13 truths about speaking with tongues

holy_ghost
1. Tongues are (or were) real languages not gibberish.

2. Speaking with tongues (i.e. miraculously  speaking in a foreign language) was not meant to benefit believers, but to serve as a sign to persuade unbelievers.

3.The spiritual gift of tongues does not empower believers to speak an angelic language

4. The spiritual gift of tongues does not empower believers to speak a mysterious language.

5. “Praying in the spirit” or “praying in the Holy Ghost” is not a command to pray with tongues.

6. Paul criticizes, ridicules and discourages the practice of praying in tongues (without the gift of interpretation).

7. Speaking in tongues is useless unless there is an interpretation.

8. Not all believers are granted the gift of speaking with tongues.

9. God issues the command to be quiet in the church unless it is possible for the tongues to be understood (interpreted).

10. Since God is not the Author of confusion, speaking with tongues in church without providing a valid interpretation is not from God.

11. If tongues are spoken in the church, it should only be done by one person at a time, and then by no more than three persons in total. Therefore, a church collectively speaking in tongues is madness.

12. Women are not permitted to speak tongues in the church.

13. Tongues and other spiritual gifts will eventually cease.


1. Tongues are (or were) real languages not gibberish. See Acts 2:4-11 & 1 Corinthians 14:21-22

The words lâshôn [H3956] in the Hebrew and glōssa [G1100] in the Greek, literally refer to the tongue; a member of the body and the organ of speech located in the mouth. However, to lexicons of both the Old and New Testaments of the bible, this word tongue is figuratively used to refer to any “language or dialect used by a particular people distinct from that of other nations.”¹ In fact, the English words gloss and glossary are both derived from their cognate glōssa. Therefore, when the bible employs the word tongue to refer to the spiritual gift granted by the Holy Spirit to believers, it is the gift of speaking a foreign language that is in scope.

Nevertheless, among Charismatic believers, it is quite common to hear adherents equate the practice of spontaneously speaking gibberish with the promised spiritual gift of tongues referred to in the Scriptures (i.e. Mark 16:17). Yet, according to the bible, the spiritual gift of tongues involved real languages that were already in use. In fact, according to Acts 2:4-11, the inaugural use of tongues involved a group of Galileans who by the power of the Holy Spirit were moved to miraculously speak in many preexisting languages. For in Acts 2:4-11 we read:

And they [i.e. the 120 believers of Acts 1:15] were all filled with the Holy Ghost, and began to speak with other tongues, as the Spirit gave them utterance. And there were dwelling at Jerusalem Jews, devout men, out of every nation under heaven. Now when this was noised abroad, the multitude came together, and were confounded, because that every man heard them speak in his own language.And they were all amazed and marvelled, saying one to another, Behold, are not all these which speak Galilaeans? And how hear we every man in our own tongue, wherein we were born? Parthians, and Medes, and Elamites, and the dwellers in Mesopotamia, and in Judaea, and Cappadocia, in Pontus, and Asia, Phrygia, and Pamphylia, in Egypt, and in the parts of Libya about Cyrene, and strangers of Rome, Jews and proselytes, Cretes and Arabians, we do hear them speak in our tongues the wonderful works of God. (Acts 2:4-11)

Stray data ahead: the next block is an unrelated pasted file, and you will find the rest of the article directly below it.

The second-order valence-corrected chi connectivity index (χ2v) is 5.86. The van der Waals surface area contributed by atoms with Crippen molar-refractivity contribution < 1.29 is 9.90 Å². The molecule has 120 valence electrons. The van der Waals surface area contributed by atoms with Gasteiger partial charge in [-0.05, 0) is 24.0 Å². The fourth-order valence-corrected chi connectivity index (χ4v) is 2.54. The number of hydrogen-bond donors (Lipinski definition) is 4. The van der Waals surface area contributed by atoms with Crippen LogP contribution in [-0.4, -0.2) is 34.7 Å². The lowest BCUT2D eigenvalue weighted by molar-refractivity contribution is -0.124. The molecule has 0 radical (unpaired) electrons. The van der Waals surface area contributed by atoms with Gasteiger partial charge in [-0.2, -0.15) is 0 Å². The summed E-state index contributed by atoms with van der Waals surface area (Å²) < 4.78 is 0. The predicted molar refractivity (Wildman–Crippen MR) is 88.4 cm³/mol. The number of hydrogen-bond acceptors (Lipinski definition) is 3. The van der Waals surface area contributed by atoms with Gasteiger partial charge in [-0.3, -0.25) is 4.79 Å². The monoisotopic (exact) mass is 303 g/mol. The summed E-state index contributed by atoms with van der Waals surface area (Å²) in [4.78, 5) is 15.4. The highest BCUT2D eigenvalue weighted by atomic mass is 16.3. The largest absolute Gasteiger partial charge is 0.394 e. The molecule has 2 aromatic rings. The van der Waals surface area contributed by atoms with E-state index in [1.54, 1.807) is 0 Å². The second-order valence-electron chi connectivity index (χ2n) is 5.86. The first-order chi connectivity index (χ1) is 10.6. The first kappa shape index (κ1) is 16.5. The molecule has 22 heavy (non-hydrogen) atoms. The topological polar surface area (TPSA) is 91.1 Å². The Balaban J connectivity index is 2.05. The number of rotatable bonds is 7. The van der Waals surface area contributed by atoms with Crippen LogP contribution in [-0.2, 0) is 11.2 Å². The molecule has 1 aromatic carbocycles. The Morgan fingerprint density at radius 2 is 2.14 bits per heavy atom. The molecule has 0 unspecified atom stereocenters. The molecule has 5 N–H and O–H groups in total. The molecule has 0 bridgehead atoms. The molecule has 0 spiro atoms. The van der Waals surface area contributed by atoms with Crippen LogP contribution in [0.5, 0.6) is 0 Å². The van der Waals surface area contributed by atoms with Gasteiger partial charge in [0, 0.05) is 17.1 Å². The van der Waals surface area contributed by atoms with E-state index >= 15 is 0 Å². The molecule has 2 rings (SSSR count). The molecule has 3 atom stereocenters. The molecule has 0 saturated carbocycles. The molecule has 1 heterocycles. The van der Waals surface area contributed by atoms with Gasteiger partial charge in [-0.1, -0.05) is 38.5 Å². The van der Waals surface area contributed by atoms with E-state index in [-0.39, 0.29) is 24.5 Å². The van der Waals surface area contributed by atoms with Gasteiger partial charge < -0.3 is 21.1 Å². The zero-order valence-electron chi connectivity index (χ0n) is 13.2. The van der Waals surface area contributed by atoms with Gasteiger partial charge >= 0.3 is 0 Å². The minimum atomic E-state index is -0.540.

That devout Jews from “out of every nation under heaven” would meet in Jerusalem on Shavuot (i.e. the day of Pentecost or the Feast of Weeks) is nothing remarkable since the Law required that day’s commemoration (Exodus 34:22, Deuteronomy 16:10) and that it occur in Jerusalem (Deuteronomy 16:16, John 4:20). Therefore, the reason there were Jews from all over the world in Jerusalem at this particular time of the year was because of the pilgrimage feast day of Shavout. Incidentally, Acts 2:4-11 is the only passage in the entire bible that actually describes the gift of tongues in operation. This initial and definitive account of tongues is also significant because the meaning of any word is ultimately tied up with its first use. In fact, if you want to understand the meaning of anything, you must first examine its origin. Therefore, as Acts 2:4-11 lists over 13 different foreign languages, it should be clearly understood from this account of the first time ever that tongues were spoken, that tongues were not merely gibberish but were actual meaningful words from foreign languages. It is for this reason that Paul in 1 Corinthians 14:21-22, states:

In the law it is written, With [another tongue]³ and [strange]² lips will I speak unto this people; and yet for all that will they not hear me, saith the Lord. Wherefore tongues are for a sign, not to them that believe, but to them that believe not: but prophesying serveth not for them that believe not, but for them which believe.